This piece was originally published in the February 11, 2022 edition of CAP Action’s weekly newsletter, What’s Trending? Subscribe to What’s Trending? here.
We’ve had a busy week on political social media between the jobs report, Joe Rogan, and January 6th.
While we all experienced the tumult and turmoil over the past week, the conclusions from our analytics team will help you cut through the noise and understand what’s trending.
Read on to learn more. But first, in case you missed it, check out our February 4th edition of What’s Trending?
WHAT’S TRENDING THIS WEEK
- Jobs: Last Friday, the Bureau of Labor Statistics released a strong jobs report despite the spread of Omicron. In January, the economy gained an impressive 467,000 jobs and the unemployment rate remained relatively flat (despite millions sick and out of the workforce).
- Trump: Republicans struggle to forge a coherent path forward when it comes to discussing January 6th and Trump. Internal debates continue to divide the GOP on the characterization of January 6th as “legitimate political discourse,” and Fox News has called out Trump’s claims of election fraud as lies. This all comes at a time when House Democrats are investigating the former president for his alleged violations of the Presidential Records Act.
WHAT WE’RE HEARING ON SOCIAL
Progressives authored two of the top ten political posts of the past week, down from five the week prior. Joe Biden’s post about the new White House cat, Willow, led all political posts in interactions by a significant margin, and First Lady Dr. Jill Biden’s post also featured in the top ten.
Otherwise, the majority of progressive posts focused on banned books, largely in response to a Tennessee school board’s recent decision to ban the graphic novel Maus. This topic resonated widely on Facebook, with a post from the Frontline getting over 133,000 shares — the first time this page has ever appeared in our top 10, and the most engagement on any of their posts in our database.
Conservative top posts were more varied, with references to the Canadian trucker strike over COVID-19 mandates in a graphic and a live clipping painting the strike as an opposition to the “tyranny” of Canadian Prime Minister Justin Trudeau. There were no fewer than three posts from Breitbart and Ben Shapiro on Whoopi Goldberg’s possible departure from the daytime talk show The View. And there were two posts referencing various artists’ decisions to leave Spotify over the platform’s decision to keep Joe Rogan on the air as one of their premier exclusive podcast hosts, despite him promoting COVID misinformation.
While the ongoing Joe Rogan and Spotify discourse continues to dominate much of our Facebook tracking, there are several other trend lines worth teasing out.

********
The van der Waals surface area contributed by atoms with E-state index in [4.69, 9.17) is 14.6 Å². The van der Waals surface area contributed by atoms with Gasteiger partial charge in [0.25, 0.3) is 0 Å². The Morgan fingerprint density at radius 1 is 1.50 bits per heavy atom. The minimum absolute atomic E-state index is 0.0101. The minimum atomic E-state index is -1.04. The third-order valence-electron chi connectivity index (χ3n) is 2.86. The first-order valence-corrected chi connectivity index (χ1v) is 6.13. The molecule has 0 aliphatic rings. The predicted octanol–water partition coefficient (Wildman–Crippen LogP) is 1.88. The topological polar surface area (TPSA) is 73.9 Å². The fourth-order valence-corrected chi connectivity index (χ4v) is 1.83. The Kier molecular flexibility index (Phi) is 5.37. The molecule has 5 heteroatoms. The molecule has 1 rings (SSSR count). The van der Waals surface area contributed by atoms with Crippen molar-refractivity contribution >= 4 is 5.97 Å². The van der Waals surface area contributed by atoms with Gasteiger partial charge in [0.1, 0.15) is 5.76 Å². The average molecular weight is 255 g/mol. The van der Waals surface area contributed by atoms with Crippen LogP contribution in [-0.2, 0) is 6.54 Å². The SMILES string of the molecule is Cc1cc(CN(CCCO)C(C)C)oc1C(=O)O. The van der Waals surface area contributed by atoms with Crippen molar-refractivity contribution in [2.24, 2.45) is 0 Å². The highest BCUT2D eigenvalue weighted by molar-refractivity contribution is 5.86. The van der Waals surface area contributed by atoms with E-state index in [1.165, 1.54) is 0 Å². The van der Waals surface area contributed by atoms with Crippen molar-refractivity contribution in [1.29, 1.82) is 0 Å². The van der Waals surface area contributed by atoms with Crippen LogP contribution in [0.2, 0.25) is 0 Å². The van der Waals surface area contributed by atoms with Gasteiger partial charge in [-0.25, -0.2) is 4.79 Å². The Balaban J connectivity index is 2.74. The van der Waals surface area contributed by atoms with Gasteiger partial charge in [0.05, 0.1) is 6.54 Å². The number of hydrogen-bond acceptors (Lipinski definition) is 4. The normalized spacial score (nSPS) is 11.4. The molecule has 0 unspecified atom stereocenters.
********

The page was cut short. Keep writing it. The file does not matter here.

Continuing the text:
First, the strong jobs report last Friday did make a difference in the data, with jobs-related posts gaining over 800,000 Facebook interactions on February 4th. But that report was also competing with a crowded news cycle.
On the same day, there was a significant increase in interactions for January 6th-related posts as Mike Pence rebuked Donald Trump over attempts to overturn the 2020 election, followed by the RNC censuring Adam Kinzinger and Liz Cheney. The magnitude of the single-day spike was relatively small, however (only 600,000 interactions) and dropped off relatively quickly, with progressives unable to maintain a sustained drumbeat on this topic.
Alarmingly, the revelations that Trump improperly removed and destroyed documents from the White House barely made an impression on Facebook, averaging only 87,000 interactions per day over the course of the last two weeks. Notably, there were less than 1,400 posts on this topic among U.S. pages, by far the lowest count among our sample topics.
Another topic that’s getting surprisingly modest engagement is inflation. Conservative pages have not been pushing a narrative around inflation nearly as heavily as they have at other times in the last year, with the topic averaging a low 88,000 daily interactions. Instead, conservative pages have seemingly preferred to center the conversation around vaccine and mask mandates, with the most-engaged posts highlighting Shaquille O’Neal’s recent criticisms of vaccine mandates.
Paying attention to what doesn’t gain traction on Facebook can be just as informative as noting what does perform well when evaluating the success of progressive and conservative messaging. We’ll continue to do both for you in this space.
Thanks for reading,
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This newsletter is written by me, Alex Witt (@alexandriajwitt), a progressive political staffer and Dolly Parton enthusiast (she/her), and CAP Action’s fantastic team of designers, data analysts, and email strategists.